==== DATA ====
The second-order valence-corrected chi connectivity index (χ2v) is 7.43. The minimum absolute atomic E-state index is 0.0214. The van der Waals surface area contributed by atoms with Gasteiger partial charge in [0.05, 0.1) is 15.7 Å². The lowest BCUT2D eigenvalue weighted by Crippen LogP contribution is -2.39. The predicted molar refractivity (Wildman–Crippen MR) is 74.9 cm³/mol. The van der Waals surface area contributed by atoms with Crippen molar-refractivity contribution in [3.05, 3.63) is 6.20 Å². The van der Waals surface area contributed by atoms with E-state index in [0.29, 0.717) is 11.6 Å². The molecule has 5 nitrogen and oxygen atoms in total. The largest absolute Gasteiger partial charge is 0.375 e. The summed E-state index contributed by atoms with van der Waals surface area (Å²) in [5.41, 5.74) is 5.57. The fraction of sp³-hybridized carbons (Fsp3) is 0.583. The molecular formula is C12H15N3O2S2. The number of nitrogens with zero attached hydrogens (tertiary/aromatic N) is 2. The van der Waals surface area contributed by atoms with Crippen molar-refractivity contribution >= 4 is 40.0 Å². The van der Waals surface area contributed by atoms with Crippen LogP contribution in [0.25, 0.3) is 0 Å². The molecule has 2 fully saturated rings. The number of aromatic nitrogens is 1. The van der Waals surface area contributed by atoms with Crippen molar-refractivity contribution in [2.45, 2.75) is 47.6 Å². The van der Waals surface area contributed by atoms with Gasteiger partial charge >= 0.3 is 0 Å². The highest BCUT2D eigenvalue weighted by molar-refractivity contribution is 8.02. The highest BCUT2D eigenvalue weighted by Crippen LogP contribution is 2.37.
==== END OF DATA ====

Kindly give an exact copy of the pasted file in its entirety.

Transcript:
The second-order valence-corrected chi connectivity index (χ2v) is 7.43. The minimum absolute atomic E-state index is 0.0214. The van der Waals surface area contributed by atoms with Gasteiger partial charge in [0.05, 0.1) is 15.7 Å². The lowest BCUT2D eigenvalue weighted by Crippen LogP contribution is -2.39. The predicted molar refractivity (Wildman–Crippen MR) is 74.9 cm³/mol. The van der Waals surface area contributed by atoms with Crippen molar-refractivity contribution in [3.05, 3.63) is 6.20 Å². The van der Waals surface area contributed by atoms with E-state index in [0.29, 0.717) is 11.6 Å². The molecule has 5 nitrogen and oxygen atoms in total. The largest absolute Gasteiger partial charge is 0.375 e. The summed E-state index contributed by atoms with van der Waals surface area (Å²) in [5.41, 5.74) is 5.57. The fraction of sp³-hybridized carbons (Fsp3) is 0.583. The molecular formula is C12H15N3O2S2. The number of nitrogens with zero attached hydrogens (tertiary/aromatic N) is 2. The van der Waals surface area contributed by atoms with Crippen molar-refractivity contribution >= 4 is 40.0 Å². The van der Waals surface area contributed by atoms with Crippen LogP contribution in [0.25, 0.3) is 0 Å². The molecule has 2 fully saturated rings. The number of aromatic nitrogens is 1. The van der Waals surface area contributed by atoms with Crippen molar-refractivity contribution in [2.45, 2.75) is 47.6 Å². The van der Waals surface area contributed by atoms with Gasteiger partial charge >= 0.3 is 0 Å². The highest BCUT2D eigenvalue weighted by molar-refractivity contribution is 8.02. The highest BCUT2D eigenvalue weighted by Crippen LogP contribution is 2.37.